Suspension trauma first emerged after the plight of 10 mountain climbers was presented by an Austrian group at the 1972 Second International Conference of Mountain Rescue Doctors. It was reported that of the 10 climbers who became trapped in a suspended position before rescue for durations ranging from 30 minutes to eight hours, two expired pre-rescue, three died almost immediately after rescue and five died over the course of the ensuing 11 days.4,6
Madsen reported a case where a soldier was instructed to mimic being unconscious while on a rope.7 When the instructor returned six minutes later with the rest of the troops, the suspended soldier was found dead.
For decades the treatment for suspension trauma suggested that conventional emergency care could actually be fatal to the patient. That premise has been contested in recent literature calling for a complete reversal of the acute treatment protocol.6
Ascertaining what form of shock results from prolonged vertical suspension has been debated. Published reports associate suspension trauma with distributive shock.8,9 Distributive shock is a hemodynamic process resulting in gross vasodilation as seen in inflammatory events such as anaphylaxis as well as septic shock. There’s no vasodilation in suspension trauma; if anything, there’s pooling secondary to the pull of gravity and absence of mechanical pumping of the muscles to maintain normal circulatory function associating the event with hypovolemic shock.
The cause of death in suspension trauma has also come under scrutiny and has had a direct impact on the rescue protocols that have been followed for more than 40 years. In much of the research subsequent to the 1972 Austrian report, there was a presumption that the primary cause of sudden cardiac arrest was associated with cardiac overload secondary to putting the victim immediately into the supine position. Recent findings refute this contention by asserting that the sudden cardiac arrest is associated with hypoxia and hyperkalemia from acidosis, shifting the treatment paradigm into a new direction.6
Safely but efficiently maneuvering a patient to the ground (whether that be above, below or on a ledge) will help to stop the cascade of events leading to suspension trauma.Mechanism of Injury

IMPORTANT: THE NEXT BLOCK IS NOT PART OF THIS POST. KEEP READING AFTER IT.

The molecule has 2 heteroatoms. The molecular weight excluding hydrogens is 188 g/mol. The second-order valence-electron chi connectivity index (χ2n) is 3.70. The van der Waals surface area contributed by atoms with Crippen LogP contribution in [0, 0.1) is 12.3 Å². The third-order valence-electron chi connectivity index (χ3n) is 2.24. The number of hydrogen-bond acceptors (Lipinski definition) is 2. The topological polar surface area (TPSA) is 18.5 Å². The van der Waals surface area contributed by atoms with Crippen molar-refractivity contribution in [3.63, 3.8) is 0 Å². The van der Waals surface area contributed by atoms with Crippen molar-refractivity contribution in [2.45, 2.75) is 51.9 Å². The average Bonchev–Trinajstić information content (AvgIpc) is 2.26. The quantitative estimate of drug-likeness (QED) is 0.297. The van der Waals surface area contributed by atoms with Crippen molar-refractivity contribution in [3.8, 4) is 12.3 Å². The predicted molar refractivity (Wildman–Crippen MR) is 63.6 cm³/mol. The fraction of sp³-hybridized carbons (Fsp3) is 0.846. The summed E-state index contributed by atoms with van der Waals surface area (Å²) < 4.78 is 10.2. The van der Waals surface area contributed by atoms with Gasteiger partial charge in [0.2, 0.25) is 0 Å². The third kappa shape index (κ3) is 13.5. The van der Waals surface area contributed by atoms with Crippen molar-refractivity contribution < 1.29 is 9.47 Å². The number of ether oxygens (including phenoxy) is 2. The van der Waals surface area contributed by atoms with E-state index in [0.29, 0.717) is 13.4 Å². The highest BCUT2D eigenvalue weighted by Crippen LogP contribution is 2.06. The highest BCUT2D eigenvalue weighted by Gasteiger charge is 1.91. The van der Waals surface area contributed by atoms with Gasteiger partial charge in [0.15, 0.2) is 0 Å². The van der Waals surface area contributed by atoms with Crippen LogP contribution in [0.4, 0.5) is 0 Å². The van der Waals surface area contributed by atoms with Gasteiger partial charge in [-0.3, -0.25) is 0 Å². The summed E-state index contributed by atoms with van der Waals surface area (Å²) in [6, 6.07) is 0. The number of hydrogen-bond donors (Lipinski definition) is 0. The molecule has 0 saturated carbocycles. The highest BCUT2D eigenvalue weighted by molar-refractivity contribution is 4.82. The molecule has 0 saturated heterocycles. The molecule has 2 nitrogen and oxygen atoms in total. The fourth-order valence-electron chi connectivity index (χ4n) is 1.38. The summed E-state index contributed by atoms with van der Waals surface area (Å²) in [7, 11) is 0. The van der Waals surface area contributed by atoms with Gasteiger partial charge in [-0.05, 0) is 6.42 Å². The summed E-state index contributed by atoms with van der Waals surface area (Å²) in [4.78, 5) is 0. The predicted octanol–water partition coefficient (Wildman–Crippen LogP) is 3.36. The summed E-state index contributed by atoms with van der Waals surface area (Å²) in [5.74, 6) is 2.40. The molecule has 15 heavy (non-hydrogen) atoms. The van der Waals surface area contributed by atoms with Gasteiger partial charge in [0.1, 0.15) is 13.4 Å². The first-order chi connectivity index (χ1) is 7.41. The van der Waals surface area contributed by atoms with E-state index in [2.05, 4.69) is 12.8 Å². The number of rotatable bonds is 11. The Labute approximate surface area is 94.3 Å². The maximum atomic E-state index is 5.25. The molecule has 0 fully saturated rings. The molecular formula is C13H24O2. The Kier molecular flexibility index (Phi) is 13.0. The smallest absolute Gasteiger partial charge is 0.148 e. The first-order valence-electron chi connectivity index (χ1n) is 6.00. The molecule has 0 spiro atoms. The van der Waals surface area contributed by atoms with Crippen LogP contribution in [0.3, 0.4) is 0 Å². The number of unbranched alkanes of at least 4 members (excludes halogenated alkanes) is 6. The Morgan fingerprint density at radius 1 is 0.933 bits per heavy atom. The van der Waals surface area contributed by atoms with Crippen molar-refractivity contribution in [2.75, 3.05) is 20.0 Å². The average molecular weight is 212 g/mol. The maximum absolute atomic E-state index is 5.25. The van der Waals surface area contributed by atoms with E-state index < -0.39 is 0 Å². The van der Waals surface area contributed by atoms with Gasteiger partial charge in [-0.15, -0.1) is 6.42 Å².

The undisputed cause of suspension trauma is from the body being in a motionless suspended vertical position, whether due to the individual working and not being attentive to their motionlessness, sustaining an injury which precludes movement, or, as in the case earlier, there was a problem with rope length or rigging that required attention but kept the climber motionless.
It was originally believed that the support harness the individual wore created a “tourniquet effect,” compressing the lower extremity circulatory system, particularly the femoral vein, and causing sympathetic stress on circulation from the pain of a constrictive harness.2 Recent findings are more supportive of venous pooling from lack of muscular-induced venoconstriction that allow continued dependent venous stasis.6
Harness style and fit may be protective or counter protective in a suspension victim scenario. Some rock climbing harnesses have a non-adjustable thigh strap that may further impede venous return. Others may contain a chest strap, safely allowing multiple positions for the victim, including a horizontal position. Safety harnesses are typically classified as front and rear attached.4 The front attaching harnesses can have a waist attachment, which is commonly found in rock climbing, caving and mountaineering. The rear attaching harness may allow the worker freer use of hands, but a more difficult self rescue.